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GEOGLAM

Land  |  17 June, 2021  |  Reading time: 5 minutes
An insight into Space4Climate members’ expertise supporting climate adaptation innovations for global food security, including the new Essential Agricultural Variables to be announced in the next year and an agricultural monitoring system for South Africa.

The Group on Earth Observations Global Agricultural Monitoring (GEOGLAM) is a G20 initiative to increase food commodity market transparency and improve food security. GEOGLAM provides two global services – the AMIS Crop Monitor and the Crop Monitor for Early Warning – as well as supporting numerous national and regional monitoring systems.  GEOGLAM co-develops its services with relevant partner organisations.

The AMIS Crop Monitor focuses on the four major food types traded as commodities: wheat, maize, soybean and rice. It covers over 80% of global production occurring in 49 countries.  This service has been operating since 2013 and was co-developed with the Agricultural Market Information System (AMIS).

The Crop Monitor for Early Warning focuses on countries at risk of famine and where advanced warning of potential food shortages provides the necessary time to trigger action by humanitarian and aid organisations.  This service was launched in 2016 and covers many of the countries not covered by the AMIS Crop Monitor.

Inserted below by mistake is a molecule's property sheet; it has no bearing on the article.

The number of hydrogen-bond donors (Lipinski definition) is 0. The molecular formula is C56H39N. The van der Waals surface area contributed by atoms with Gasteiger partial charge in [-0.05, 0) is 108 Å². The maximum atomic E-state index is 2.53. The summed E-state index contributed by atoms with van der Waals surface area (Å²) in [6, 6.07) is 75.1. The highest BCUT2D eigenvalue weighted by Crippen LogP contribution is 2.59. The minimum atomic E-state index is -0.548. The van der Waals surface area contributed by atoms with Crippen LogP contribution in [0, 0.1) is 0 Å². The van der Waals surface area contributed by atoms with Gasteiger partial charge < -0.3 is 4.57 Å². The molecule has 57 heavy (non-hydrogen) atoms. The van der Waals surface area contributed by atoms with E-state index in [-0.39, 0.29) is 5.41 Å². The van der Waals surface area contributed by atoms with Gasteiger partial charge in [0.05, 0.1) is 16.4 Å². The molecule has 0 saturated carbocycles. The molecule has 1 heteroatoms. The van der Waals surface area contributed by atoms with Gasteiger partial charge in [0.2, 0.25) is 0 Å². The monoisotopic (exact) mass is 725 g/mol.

Based on the success of these global services, GEOGLAM has supported the co-development of national and regional agricultural monitoring services. These national and regional services are developed and operated by the relevant countries and/or policy decision makers. Strengthening these monitoring systems has also helped to increase the accuracy of the global services.

Application

Both AMIS and the Early Warning Crop Monitors issue monthly reports, with the Early Warning Crop Monitor additionally issuing special reports on an ad hoc basis so they can provide timely information on severe emerging threats. The monitoring reports are based on a combination of satellite and local (in-situ) observations. GEOGLAM uses consensus as a method to converge the different data sources and to build trust amongst partners. Partners from 44 organisations (AMIS Crop Monitor) and 14 organisations (Early Warning Crop Monitor) come together each month to discuss discrepancies between data sources and to find agreement on what to include in the report. This fusion of perspectives builds confidence in the service which means that decision makers trust the information provided.

In development

  • Essential Agricultural Variables (EAVs). These are variables that represent the critical information required to characterise agricultural production. The creation of these variables will help facilitate the inclusion of satellite data into a wider variety of agricultural production and food systems work. The EAVs should be announced in the next 12 months.